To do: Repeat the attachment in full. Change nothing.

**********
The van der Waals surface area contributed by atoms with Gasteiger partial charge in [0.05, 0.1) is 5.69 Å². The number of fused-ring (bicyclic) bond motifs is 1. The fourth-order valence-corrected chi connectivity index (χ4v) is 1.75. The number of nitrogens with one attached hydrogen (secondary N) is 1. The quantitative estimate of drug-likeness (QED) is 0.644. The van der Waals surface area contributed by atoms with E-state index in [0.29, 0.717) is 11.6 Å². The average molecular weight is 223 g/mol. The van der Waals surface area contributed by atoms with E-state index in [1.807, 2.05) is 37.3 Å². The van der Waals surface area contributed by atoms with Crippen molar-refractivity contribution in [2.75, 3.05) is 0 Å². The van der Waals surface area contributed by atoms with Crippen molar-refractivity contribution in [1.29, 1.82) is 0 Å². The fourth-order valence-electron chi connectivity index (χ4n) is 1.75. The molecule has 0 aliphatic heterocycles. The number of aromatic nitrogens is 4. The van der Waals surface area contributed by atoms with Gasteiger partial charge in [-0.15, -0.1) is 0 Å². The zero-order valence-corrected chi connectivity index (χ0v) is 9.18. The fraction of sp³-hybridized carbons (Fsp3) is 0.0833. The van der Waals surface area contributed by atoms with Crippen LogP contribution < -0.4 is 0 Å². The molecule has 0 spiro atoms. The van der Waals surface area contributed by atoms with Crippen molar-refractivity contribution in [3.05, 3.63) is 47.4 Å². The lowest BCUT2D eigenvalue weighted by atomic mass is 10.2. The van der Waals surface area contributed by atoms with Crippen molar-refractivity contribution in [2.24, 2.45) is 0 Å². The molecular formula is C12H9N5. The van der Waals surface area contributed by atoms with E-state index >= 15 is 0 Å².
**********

The van der Waals surface area contributed by atoms with Gasteiger partial charge in [0.05, 0.1) is 5.69 Å². The number of fused-ring (bicyclic) bond motifs is 1. The fourth-order valence-corrected chi connectivity index (χ4v) is 1.75. The number of nitrogens with one attached hydrogen (secondary N) is 1. The quantitative estimate of drug-likeness (QED) is 0.644. The van der Waals surface area contributed by atoms with E-state index in [0.29, 0.717) is 11.6 Å². The average molecular weight is 223 g/mol. The van der Waals surface area contributed by atoms with E-state index in [1.807, 2.05) is 37.3 Å². The van der Waals surface area contributed by atoms with Crippen molar-refractivity contribution in [2.75, 3.05) is 0 Å². The van der Waals surface area contributed by atoms with Crippen molar-refractivity contribution in [1.29, 1.82) is 0 Å². The fourth-order valence-electron chi connectivity index (χ4n) is 1.75. The molecule has 0 aliphatic heterocycles. The number of aromatic nitrogens is 4. The van der Waals surface area contributed by atoms with Gasteiger partial charge in [-0.15, -0.1) is 0 Å². The zero-order valence-corrected chi connectivity index (χ0v) is 9.18. The fraction of sp³-hybridized carbons (Fsp3) is 0.0833. The van der Waals surface area contributed by atoms with Crippen LogP contribution < -0.4 is 0 Å². The molecule has 0 spiro atoms. The van der Waals surface area contributed by atoms with Crippen molar-refractivity contribution in [3.05, 3.63) is 47.4 Å². The lowest BCUT2D eigenvalue weighted by atomic mass is 10.2. The van der Waals surface area contributed by atoms with Crippen molar-refractivity contribution in [2.24, 2.45) is 0 Å². The molecular formula is C12H9N5. The van der Waals surface area contributed by atoms with E-state index >= 15 is 0 Å².